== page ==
I am now taking forward my own research project entitled: Developing and understanding the impact of diverse patient and public involvement in patient safety improvement activities and how this can be supported’ and the key research questions are: how can diverse groups of patients and the public be optimally involved in different patient safety activities and be empowered in this process; what factors hinder and support involvement practices in patient safety activities with different groups of patients and the public and what metrics provide a useful way of measuring the process of involvement and whether involvement impacts positively on patient safety.

I am setting up the SIG as a way of further developing this research as well as to promote greater discussion about the best ways of achieving greater PPI and diversity in healthcare improvement and am keen to use collaborative and participatory methods with healthcare professionals and a diversity of patients and the public as a way of achieving the goals of the project.

Can you share a hard-won lesson you’ve learnt about what makes for a successful (or unsuccessful) improvement project?

I have mainly been involved in projects to improve patient and public involvement in different healthcare activities and particularly patient safety. Over the years, where I have seen these projects fail is where the involvement has been tokenistic and lacking in inclusivity, ill thought through in terms of the objectives of the work and a lack of support for those who wish to be involved. A particular issue has been a failure to understand why different groups of patients and the public wish to be involved.

Whether we are talking about shared decision-making at every step of an individuals’ treatment or involvement in improvement, a partnership approach needs to happen right from the very beginning

This is often because they have had a poor experience of care or been harmed in some way or struggled with access. This may result in individuals having very different experiences which they bring into the involvement process. In this situation, as in my own experience, it is very easy to label or exclude people and to handpick those whose faces or experiences may seem to fit better. In my view this simply compounds the narrow linear mechanistic top down model of PPI that often operates in healthcare and which then fails to achieve the partnership goals that documents like the NHS Constitution say should underpin all healthcare and treatment in the NHS.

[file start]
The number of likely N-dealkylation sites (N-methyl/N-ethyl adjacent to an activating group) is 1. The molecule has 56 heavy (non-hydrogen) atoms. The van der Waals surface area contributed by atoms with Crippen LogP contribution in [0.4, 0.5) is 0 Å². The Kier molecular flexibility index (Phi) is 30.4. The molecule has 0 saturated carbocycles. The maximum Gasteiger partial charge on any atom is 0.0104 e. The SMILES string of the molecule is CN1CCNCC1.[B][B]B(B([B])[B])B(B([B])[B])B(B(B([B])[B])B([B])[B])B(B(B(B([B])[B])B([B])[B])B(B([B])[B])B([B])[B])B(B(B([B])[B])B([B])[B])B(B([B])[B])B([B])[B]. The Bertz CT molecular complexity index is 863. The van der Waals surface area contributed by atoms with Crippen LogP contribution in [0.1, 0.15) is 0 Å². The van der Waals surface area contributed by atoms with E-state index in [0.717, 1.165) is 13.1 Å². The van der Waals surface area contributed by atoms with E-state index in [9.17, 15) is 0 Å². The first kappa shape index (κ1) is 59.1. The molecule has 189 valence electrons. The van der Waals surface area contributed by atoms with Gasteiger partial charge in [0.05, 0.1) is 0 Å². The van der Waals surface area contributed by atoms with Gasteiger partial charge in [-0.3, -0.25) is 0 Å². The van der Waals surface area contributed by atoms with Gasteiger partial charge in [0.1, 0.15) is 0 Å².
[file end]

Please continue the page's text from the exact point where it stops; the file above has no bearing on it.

What change could we make that would do most to embed continuous improvement in health and care?

There needs to be a wholesale change in the way we involve people and it needs to be done using partnership, co-production and collaborative methods. It won’t work just to involve people at the end of a process. Whether we are talking about shared decision-making at every step of an individuals’ treatment or involvement in improvement, a partnership approach needs to happen right from the very beginning and patients and the public should be involved at every stage from start to finish. In order to make this happen proper thought needs to be given to supporting the involvement process. For example who to involve and how to they represent the wider demographic of the people affected by the issues, how best to communicate with individuals so they have time and space to be properly involved, reimbursing individuals for travel, expenses and time where possible in the least time consuming way and taking the time to explore how different groups of people would like to be involved and supported as different groups may have different needs because of language, disability, geography etc.

Why did you join Q?

I was keen to join a broader group of improvers, that also included patients and wider members of the public to be part of opening up a broader debate about co-producing healthcare with a greater diversity of people. I was also aware that Q originally came out of a recommendation from the Berwick report after the Francis Report was published into the clinical failings at Mid Staffordshire hospital, to develop a network of 5000 patient safety champions. This proposal eventually turned into the recommendation for a Q network, but as I am very interested in safety and quality, I thought it would be a good idea to get involved. Also as my research project is looking to test some interventions around PPI in safety and quality, I thought the Q network provided an ideal place to try and recruit people at a national level who might be interested in helping me to take the project forward.

What new connections (and collaborations) have you made as a result of joining the Q community – and what have you learnt so far?

With respect to involvement in Q, it is still very early days for me as I am extremely busy as a patient champion in patient safety as well as working on my research project. However, I have been to a few Q events that I found very lively and friendly and I look forward to getting further involved in meeting people via setting up this SIG.

Can you tell us about something you’re currently working on (that Q members might be able to help with/feed into/learn from/contribute to)?

My first achievement upon starting my Health Foundation fellowship was being commissioned by the editor of the Journal BMJQS to write an article on what are the current problems with PPI in the NHS. This led to the publication of my article ‘From tokenism to empowerment: progressing patient and public involvement in healthcare improvement’, this has now been downloaded thousands of times.

I would now be keen to use this publication as a basis for further developing the conversation about PPI and diversity and coproducing healthcare in quality and safety improvement. If this SIG attracts interest I would also like to hold a meeting at the Health Foundation to allow us to have a more open and dynamic conversation about the issues involved.